E.C. Moore’s young adult novel, Every Big and Little Wish, opens in late spring 1970. Sixteen-year-old Jacy Wilbert’s Mom got promoted, so her parents sold their Victorian home in California and moved to a townhouse in Oregon.
Torn away from the only home she’s ever known, forced to leave her beloved German shepherd behind, Jacy feels misplaced. Exacerbating an already terrible situation, her dad runs off with the bombshell real estate agent who sold them their townhouse. And, just when it seems things can’t get any worse, her mom loses the stupid job they left California for in the first place and begins to drown her sorrows with pink wine, night after night. Jacy’s caught in the middle, struggling to maintain a relationship with her AWOL dad while tolerating his annoying, much-younger girlfriend.
Missing old friends back in California, and feeling like an outsider, Jacy needs to build a new social life in a new school. Not the sort of girl to wait around for what she wants to come her way, she sets her sights on Neil Wilder, the best-looking boy around.
Everything changes when Jacy Wilbert knocks on the wrong door.
I was excited to review this book because the description really drew me in. A book about a gawky teenage girl set in the 70’s is like heaven to a fan of Judy Blume’s YA books.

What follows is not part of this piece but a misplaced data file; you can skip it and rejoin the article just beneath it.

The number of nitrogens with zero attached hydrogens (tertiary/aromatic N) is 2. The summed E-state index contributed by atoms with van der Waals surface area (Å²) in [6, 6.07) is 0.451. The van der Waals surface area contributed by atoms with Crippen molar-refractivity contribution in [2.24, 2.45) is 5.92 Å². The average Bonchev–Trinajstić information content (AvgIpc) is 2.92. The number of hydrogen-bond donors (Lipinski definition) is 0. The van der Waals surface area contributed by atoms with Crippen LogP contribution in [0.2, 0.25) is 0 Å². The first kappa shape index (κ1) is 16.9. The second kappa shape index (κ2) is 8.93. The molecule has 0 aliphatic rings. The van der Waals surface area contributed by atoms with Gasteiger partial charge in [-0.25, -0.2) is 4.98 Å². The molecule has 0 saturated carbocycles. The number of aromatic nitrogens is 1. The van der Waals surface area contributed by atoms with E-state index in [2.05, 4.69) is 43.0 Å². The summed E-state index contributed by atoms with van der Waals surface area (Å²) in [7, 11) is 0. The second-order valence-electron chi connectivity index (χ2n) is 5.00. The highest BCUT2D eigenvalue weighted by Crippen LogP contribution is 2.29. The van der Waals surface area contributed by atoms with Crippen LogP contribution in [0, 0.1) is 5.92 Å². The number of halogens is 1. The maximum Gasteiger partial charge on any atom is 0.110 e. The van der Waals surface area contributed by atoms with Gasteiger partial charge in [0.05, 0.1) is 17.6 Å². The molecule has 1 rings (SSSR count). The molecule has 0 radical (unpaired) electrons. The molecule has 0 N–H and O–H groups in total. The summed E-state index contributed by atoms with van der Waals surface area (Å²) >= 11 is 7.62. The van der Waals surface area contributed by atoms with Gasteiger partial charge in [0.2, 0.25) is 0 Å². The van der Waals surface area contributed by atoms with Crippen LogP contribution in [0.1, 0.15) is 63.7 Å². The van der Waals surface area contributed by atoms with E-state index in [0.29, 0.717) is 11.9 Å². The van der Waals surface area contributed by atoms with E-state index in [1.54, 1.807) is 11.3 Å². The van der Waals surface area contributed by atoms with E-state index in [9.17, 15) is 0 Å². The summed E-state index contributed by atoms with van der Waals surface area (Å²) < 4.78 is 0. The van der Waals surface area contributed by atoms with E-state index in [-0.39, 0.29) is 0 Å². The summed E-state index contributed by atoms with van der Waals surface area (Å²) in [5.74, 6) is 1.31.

I have to say that this book did not disappoint me. I fell in love with Jacy and was eager to know where her life would take her. I did feel mostly bad for her as she seemed to have a lot of bad luck but not like she would never have good luck. I was a little sad at the end because although everything turned out okay, it was not the way I was hoping it to go. I really enjoyed reading about the Pacific Coast; the author did an excellent job describing all of the scenery, so much so that I want to go now!
I do think there are some weak points to the book. Without spoiling too much, very important parts involving some very stressful things are very briefly talked about and then barely mentioned again. Or we don’t really know the reason behind things, and the reason given seems kind of weak. I also felt like we meandered along a path through Jacy’s life without really having a plot, though I can’t say this honestly upset me that much.
This is a clean YA book. There’s very little sex mentioned, and it’s mostly talked about in the third person. Jacy has very little intimate contact. As such, I feel like this would be good for a pretty wide age range. That also includes adults – the author writes to all ages. As I said before, it was a bit more grown up version of a Judy Blume classic, but with the 1970’s references to make you feel like you were there.
When Elizabeth’s not writing feverishly, you will find her out walking or sightseeing. She’s crazy about coffee, books, cooking, good wine, cairn terriers, miniature ponies, historical houses, tapas, and witty people.
She resides in a fifties bungalow in Southern California, with her creative-director, hubba-hubba husband, a yappy blonde dog, and one feisty Chihuahua.